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The Seagull, Lyric Hammersmith review – is Lesley Sharp's Irina a sex addict? | reviews, news & interviews

The Seagull, Lyric Hammersmith review – is Lesley Sharp's Irina a sex addict?

The Seagull, Lyric Hammersmith review – is Lesley Sharp's Irina a sex addict?

Chekhov's classic bird updates entertainingly, even if lopsidedly, as a play for today

'I could play a 15-year-old girl, don't you think?' Lesley Sharp as Irina, Paul Higgins as Hugo, Cherrelle Skeete as Marcia© Bill Knight for theartsdesk

The awful mother, the celebrity-obsessed teenager, the mediocre old writer who wants some young sex in his life – there are motifs in Chekhov’s The Seagull that fly merrily from one century to another, and Simon Stephens and

sk">Sean Holmes’ new modern-dress update for the Lyric, starring Lesley Sharp, is fresh and accomplished,  even if the classic bird's flight is rather lopsided. The comic wing turns out to flap more strongly than its tragic one, but it's good the Lyric’s notably young audience can think of a 120-year-old play as a play for today.

The vision borrows something from reality TV shows. Director Holmes cuts urban characters adrift, naive Nina in her jeans shorts, over-yummied mummy Irina in her LK Bennett spikes, Marcia and Konstantin dressed like streetmarket goths, marooned in an unfocused countryside location (design by Hyemi Shin), casually signalled by a backcloth of birchwoods, blank walls, cheap plastic patio chairs. Lounging at the lakeside, the visitors gaze out at us in the auditorium as if we were the lake and the rising moon. And we might as well be an ocean, since they can’t get away until the carthorse is freed from ploughing and can carry them to the station. Where are Uber and mobiles when you need them?

Eventually the damage to the original does catch up

This radical timewarping leaves a fair bit of damage to Chekhov’s themes in its wake. Writer Stephens modernises the dialogues workably with naturalistic fucks and shits, which elide into the higher-flying speeches with one or two wincing gear-changes to express the mindset of characters whose self-absorption and indolence were of their time. Since much of the play is a mirror in which Chekhov studies himself, his surrogates, the two writers Boris and Konstantin, do sound pretentious in the update.

The other casualty is the mother-son plot. Heartless actress Irina, who sees in her son an awful reminder of her advancing age, can't be a pitiable as well as comic figure today without more explanation than we're given. Is she a sex addict? Um, let's ask Chekhov.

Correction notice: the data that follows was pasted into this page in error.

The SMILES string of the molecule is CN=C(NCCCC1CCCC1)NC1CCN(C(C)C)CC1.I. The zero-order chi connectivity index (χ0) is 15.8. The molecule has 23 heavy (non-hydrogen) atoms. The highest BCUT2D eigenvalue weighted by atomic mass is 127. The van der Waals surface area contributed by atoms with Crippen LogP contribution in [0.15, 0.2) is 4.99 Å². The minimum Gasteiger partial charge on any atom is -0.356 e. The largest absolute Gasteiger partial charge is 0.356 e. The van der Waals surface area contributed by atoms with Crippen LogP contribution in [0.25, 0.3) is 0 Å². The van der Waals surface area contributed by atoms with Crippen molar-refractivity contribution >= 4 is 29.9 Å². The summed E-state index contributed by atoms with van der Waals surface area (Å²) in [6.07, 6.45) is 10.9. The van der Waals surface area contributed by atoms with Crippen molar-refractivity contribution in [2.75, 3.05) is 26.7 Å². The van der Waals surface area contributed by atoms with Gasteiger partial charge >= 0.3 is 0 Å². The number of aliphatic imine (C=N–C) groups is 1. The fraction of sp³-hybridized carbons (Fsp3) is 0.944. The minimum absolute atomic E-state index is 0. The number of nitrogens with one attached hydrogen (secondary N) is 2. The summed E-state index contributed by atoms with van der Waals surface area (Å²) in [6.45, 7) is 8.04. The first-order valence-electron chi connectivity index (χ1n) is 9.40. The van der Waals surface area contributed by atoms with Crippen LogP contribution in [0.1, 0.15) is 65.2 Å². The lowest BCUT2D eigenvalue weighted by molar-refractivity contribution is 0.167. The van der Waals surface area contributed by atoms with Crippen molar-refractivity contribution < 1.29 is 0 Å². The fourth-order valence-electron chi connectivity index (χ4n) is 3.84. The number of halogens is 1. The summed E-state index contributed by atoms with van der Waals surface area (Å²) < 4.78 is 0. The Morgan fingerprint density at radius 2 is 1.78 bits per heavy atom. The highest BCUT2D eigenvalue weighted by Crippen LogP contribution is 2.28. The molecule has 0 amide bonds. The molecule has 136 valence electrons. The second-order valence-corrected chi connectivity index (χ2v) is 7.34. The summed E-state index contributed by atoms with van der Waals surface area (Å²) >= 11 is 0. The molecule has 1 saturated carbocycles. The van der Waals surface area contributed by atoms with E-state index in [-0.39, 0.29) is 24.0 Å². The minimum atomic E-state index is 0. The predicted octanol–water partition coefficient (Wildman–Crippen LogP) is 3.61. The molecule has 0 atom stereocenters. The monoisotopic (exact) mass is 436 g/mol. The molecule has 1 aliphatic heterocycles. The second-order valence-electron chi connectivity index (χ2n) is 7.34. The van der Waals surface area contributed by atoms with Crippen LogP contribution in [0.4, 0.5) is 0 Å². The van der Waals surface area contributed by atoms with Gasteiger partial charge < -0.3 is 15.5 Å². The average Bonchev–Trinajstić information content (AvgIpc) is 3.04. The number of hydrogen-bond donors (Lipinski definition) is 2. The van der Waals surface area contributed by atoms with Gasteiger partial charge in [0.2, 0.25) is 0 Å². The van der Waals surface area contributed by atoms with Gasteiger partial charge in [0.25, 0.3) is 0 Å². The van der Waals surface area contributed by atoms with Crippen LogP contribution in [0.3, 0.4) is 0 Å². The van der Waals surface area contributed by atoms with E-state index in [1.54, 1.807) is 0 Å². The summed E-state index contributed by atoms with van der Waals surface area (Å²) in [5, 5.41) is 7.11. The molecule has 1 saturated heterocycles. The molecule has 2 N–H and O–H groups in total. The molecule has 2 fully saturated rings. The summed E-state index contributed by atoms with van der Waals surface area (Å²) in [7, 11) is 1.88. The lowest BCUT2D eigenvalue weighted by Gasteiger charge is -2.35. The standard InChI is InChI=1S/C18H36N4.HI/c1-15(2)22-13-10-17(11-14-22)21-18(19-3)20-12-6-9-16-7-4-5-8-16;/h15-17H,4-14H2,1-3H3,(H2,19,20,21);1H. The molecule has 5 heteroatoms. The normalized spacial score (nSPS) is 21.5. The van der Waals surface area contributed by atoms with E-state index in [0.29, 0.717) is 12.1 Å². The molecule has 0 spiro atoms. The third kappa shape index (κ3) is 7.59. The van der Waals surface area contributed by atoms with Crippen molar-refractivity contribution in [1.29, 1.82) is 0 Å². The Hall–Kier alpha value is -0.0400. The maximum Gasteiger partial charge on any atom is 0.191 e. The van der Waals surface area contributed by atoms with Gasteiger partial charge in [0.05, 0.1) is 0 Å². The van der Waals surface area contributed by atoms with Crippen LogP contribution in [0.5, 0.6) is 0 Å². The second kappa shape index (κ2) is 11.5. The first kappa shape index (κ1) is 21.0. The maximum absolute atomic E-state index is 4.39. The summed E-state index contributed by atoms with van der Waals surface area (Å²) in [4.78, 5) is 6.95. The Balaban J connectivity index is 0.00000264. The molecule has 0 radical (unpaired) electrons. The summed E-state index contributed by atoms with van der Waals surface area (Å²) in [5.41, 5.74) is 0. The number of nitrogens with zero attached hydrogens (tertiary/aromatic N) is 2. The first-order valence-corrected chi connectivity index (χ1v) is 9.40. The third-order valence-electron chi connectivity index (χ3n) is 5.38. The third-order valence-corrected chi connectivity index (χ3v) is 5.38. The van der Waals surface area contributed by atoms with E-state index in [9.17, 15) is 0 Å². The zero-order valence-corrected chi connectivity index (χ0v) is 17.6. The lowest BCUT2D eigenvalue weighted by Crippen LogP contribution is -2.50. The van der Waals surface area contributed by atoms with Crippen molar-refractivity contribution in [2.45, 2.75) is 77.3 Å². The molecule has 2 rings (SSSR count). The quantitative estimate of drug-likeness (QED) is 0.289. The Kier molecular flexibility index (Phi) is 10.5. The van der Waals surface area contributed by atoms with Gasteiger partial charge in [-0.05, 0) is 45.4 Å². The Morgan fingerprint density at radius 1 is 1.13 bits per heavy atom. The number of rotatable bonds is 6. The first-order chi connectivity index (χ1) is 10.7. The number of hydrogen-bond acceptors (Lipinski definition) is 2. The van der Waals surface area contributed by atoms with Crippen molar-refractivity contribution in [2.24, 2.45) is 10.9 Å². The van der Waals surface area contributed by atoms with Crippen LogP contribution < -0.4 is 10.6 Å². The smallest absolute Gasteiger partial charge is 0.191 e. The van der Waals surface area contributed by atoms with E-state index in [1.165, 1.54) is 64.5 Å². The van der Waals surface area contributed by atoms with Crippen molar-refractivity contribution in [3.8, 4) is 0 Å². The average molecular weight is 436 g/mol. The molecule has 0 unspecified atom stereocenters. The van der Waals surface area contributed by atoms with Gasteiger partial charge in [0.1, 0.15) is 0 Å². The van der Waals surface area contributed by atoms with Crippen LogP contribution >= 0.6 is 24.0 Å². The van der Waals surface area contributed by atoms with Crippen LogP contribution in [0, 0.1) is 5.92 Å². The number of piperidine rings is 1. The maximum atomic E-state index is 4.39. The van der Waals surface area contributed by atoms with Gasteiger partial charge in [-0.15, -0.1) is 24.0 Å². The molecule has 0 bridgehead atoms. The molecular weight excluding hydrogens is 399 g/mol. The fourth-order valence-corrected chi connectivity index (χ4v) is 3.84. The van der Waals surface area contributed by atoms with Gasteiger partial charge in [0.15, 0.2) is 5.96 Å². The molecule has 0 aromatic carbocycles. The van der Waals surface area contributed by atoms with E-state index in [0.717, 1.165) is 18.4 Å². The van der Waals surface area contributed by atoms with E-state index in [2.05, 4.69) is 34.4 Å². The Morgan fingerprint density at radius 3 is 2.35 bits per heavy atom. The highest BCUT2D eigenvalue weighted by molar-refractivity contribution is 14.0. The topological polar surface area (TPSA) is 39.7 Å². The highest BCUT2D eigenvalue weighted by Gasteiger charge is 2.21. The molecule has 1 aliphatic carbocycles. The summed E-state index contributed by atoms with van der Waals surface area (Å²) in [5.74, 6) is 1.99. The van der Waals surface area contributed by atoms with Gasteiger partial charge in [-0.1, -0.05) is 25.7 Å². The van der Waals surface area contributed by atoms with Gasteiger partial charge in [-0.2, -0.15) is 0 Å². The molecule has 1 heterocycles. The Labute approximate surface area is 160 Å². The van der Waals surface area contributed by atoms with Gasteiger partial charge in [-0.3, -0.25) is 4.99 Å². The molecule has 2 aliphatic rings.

Still, one can just about overlook such great big problems, because The Seagull has another life as a touching comedy about unrequited love, almost A Midsummer Night's Dream.

Irina needs (and graphically screws) Boris, who desires Nina, who is venerated by Konstantin, who is fancied by Marcia, who reluctantly marries Simeon who adores her but she doesn’t return it. And Marcia’s mother Pauline, who’s bored by her crashingly unfunny farmer husband Leo, is panting to get off with the doctor, Hugo, who despite his good looks doesn’t want sex with anybody. Where's Puck when you need him? There's lots of good body language and the Shakespearean disorientation is assisted by Pete Malkin's arch music work with Vivaldi (I loved the little musical announcements for Irina’s entrances) and nice shadow-puppet scene changes lit by Anna Watson.The Seagull, LyricA major gain is that Chekhov's hierarchy is emotionally rebalanced towards side characters, such as Michele Austin's excellent Pauline and Cherrelle Skeete as her self-medicating, angry young daughter, Marcia, the most genuine, intelligent character of them all. (I wonder what Skeete would do with Nina's role.)

The leading characters have a trickier job. Adelayo Adedayo (pictured above with Brian Vernel as Konstantin) with her soubrette presence has to work hard for modern emotional resonances in Nina, and on first night didn’t scale the difficult heights needed to reconcile the anomalies in what should be an aching last scene.

For eventually the damage to the original does catch up. I found it increasingly hard to keep sympathy for the central pair, mother Irina and son Konstantin, Lesley Sharp and Brian Vernel, both acting as if via Tannoy in a storm.

Sharp makes a stage-hogging Irina, breathtakingly TOWIE on her first entrance, mutton dressed as WAG, swinging her shiny ponytail and shimmying alluringly in her backless onesie. Her voice honks through the hubbub with hints of Kenneth Williams, and when she isn’t being beastly to her son, she disintegrates into childishness, hunkering under the table with him inappropriately, or plopping onto the doctor’s lap, seeking kisses, and practically raping Boris. Virtuosic, but not really plausible. And Vernel invests Konstantin (why?) with an intrusive Scots accent and insistent delivery that becomes monotonous rather than haunting. So the tragedy is rather thrown away.

Much more interesting is the fresh playing of the autobiographical role, "man of letters" Boris, by Nicholas Gleaves. A reticent figure in a hat, belting his jeans selfconsciously, he is Mr Cellophane at first, which makes his outburst to the celebrity-obsessed Nina about the agony of being a writer who's certain of his own mediocrity all the more touching. It’s a little hard to believe that this man would behave so indecently to Nina later. Which is, of course, sadly relevant today.


Lesley Sharp gives us a stagehogging Irina, breathtakingly TOWIE with her swinging ponytail and shimmying in her onesie


Editor Rating: 
Average: 3 (1 vote)

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